What is it? Biometrics refers to the process of using automated methods of recognizing an individual based on measurable biological (anatomical and physiological) and behavioral characteristics. The DOD Automated Biometric Identification System (ABIS) is the authoritative biometric repository for fingerprint matching. Future ABIS capabilities include facial recognition and iris, palm print, and latent fingerprint matching. The following are currently deployed biometric systems that submit biometric data to the ABIS.
What has the Army done? The Secretary of the Army is the DoD Executive Agent for biometrics. The Army DCS G-3/5/7 established the Biometrics Task Force (BTF) to accomplish this mission. The Biometrics Force Center in Clarksburg, WV, is an operational element of the BTF. The BTF is responsible for the following:
The BTF maintains a Web site for the use of its DoD and intergovernmental partners at http://www.biometrics.dod.mil/.
What continued efforts does the Army have planned for the future? Recently, the Vice Chairman, Joint Chiefs of Staff directed a Quick Turn Capability Based Assessment (CBA) on biometrics. The purpose of the CBA was to capture joint interim biometric capabilities (FY 07-08), conduct a gap analysis from current to future capabilities, and establish a foundation for a future capabilities definition in support of the JCIDS process. The CBA identified capability gaps and recommended a course of action. The Joint Requirements Oversight Council approved the course of action, which will address the need to improve match response times to the requesting users, increase data integrity and accuracy, and provide a faster, more efficient analysis process.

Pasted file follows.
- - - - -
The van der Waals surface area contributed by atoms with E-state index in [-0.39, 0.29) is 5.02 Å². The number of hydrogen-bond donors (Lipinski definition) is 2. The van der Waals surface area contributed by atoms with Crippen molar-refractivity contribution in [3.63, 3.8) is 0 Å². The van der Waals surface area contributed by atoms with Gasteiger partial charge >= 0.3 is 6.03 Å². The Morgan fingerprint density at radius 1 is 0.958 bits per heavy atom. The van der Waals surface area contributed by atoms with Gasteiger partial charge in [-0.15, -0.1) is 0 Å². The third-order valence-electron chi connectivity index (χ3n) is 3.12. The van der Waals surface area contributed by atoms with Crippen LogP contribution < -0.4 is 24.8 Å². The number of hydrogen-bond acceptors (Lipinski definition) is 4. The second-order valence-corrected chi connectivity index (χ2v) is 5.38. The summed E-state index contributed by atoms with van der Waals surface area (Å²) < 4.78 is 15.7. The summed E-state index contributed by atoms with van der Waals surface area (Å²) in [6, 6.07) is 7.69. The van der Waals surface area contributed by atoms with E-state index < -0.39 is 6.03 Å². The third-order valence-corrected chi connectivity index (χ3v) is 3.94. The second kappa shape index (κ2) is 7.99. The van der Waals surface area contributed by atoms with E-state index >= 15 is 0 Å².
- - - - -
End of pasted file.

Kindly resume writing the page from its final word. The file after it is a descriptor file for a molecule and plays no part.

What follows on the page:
Why is this important to the Army? The Army and the Joint force as a whole benefit from the identity superiority that biometric technologies can bring to the warfighter. The ability to establish an individual’s identity with certitude while simultaneously linking that individual to past aliases or activities gives our soldiers a decisive edge in fighting the Global War on Terror. The emphasis for this capability must be on successively improving the decision cycle and ensuring that the widest range of DoD assets can benefit from the information obtained through biometric searching and matching.
These efforts will have a significant effect on aiding in homeland security strategies and other U.S. government functions, such as law enforcement. By implementing and consistently enhancing its biometric functionality, DoD will be postured to continue making a direct impact on the safety of our nation by providing biometric identity information to Border Patrol agents, Coast Guard operators, Customs agents, embassy personnel, and other U.S. government assets protecting our country.